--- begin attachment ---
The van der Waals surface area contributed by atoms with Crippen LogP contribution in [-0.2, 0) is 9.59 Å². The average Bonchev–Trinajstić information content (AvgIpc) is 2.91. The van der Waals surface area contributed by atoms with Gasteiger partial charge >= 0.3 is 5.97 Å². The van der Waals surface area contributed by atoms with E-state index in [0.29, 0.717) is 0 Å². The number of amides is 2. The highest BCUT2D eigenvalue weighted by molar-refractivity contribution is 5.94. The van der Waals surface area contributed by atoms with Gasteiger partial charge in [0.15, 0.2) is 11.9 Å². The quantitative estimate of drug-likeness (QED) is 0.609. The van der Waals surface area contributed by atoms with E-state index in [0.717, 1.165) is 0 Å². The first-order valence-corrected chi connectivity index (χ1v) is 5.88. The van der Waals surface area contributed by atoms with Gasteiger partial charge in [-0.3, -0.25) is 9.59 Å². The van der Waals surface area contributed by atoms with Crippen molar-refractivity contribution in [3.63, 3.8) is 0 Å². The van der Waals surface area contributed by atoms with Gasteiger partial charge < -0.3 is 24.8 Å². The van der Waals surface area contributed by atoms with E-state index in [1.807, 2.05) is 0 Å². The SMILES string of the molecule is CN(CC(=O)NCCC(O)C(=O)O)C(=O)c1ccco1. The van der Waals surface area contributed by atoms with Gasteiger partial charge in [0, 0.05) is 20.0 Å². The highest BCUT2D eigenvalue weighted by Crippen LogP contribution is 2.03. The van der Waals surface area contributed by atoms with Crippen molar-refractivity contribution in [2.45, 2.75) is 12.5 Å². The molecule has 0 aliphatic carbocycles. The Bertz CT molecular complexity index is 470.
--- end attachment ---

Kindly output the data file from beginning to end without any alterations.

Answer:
The van der Waals surface area contributed by atoms with Crippen LogP contribution in [-0.2, 0) is 9.59 Å². The average Bonchev–Trinajstić information content (AvgIpc) is 2.91. The van der Waals surface area contributed by atoms with Gasteiger partial charge >= 0.3 is 5.97 Å². The van der Waals surface area contributed by atoms with E-state index in [0.29, 0.717) is 0 Å². The number of amides is 2. The highest BCUT2D eigenvalue weighted by molar-refractivity contribution is 5.94. The van der Waals surface area contributed by atoms with Gasteiger partial charge in [0.15, 0.2) is 11.9 Å². The quantitative estimate of drug-likeness (QED) is 0.609. The van der Waals surface area contributed by atoms with E-state index in [0.717, 1.165) is 0 Å². The first-order valence-corrected chi connectivity index (χ1v) is 5.88. The van der Waals surface area contributed by atoms with Gasteiger partial charge in [-0.3, -0.25) is 9.59 Å². The van der Waals surface area contributed by atoms with Crippen molar-refractivity contribution in [3.63, 3.8) is 0 Å². The van der Waals surface area contributed by atoms with Gasteiger partial charge < -0.3 is 24.8 Å². The van der Waals surface area contributed by atoms with E-state index in [1.807, 2.05) is 0 Å². The SMILES string of the molecule is CN(CC(=O)NCCC(O)C(=O)O)C(=O)c1ccco1. The van der Waals surface area contributed by atoms with Gasteiger partial charge in [0, 0.05) is 20.0 Å². The highest BCUT2D eigenvalue weighted by Crippen LogP contribution is 2.03. The van der Waals surface area contributed by atoms with Crippen molar-refractivity contribution in [2.45, 2.75) is 12.5 Å². The molecule has 0 aliphatic carbocycles. The Bertz CT molecular complexity index is 470.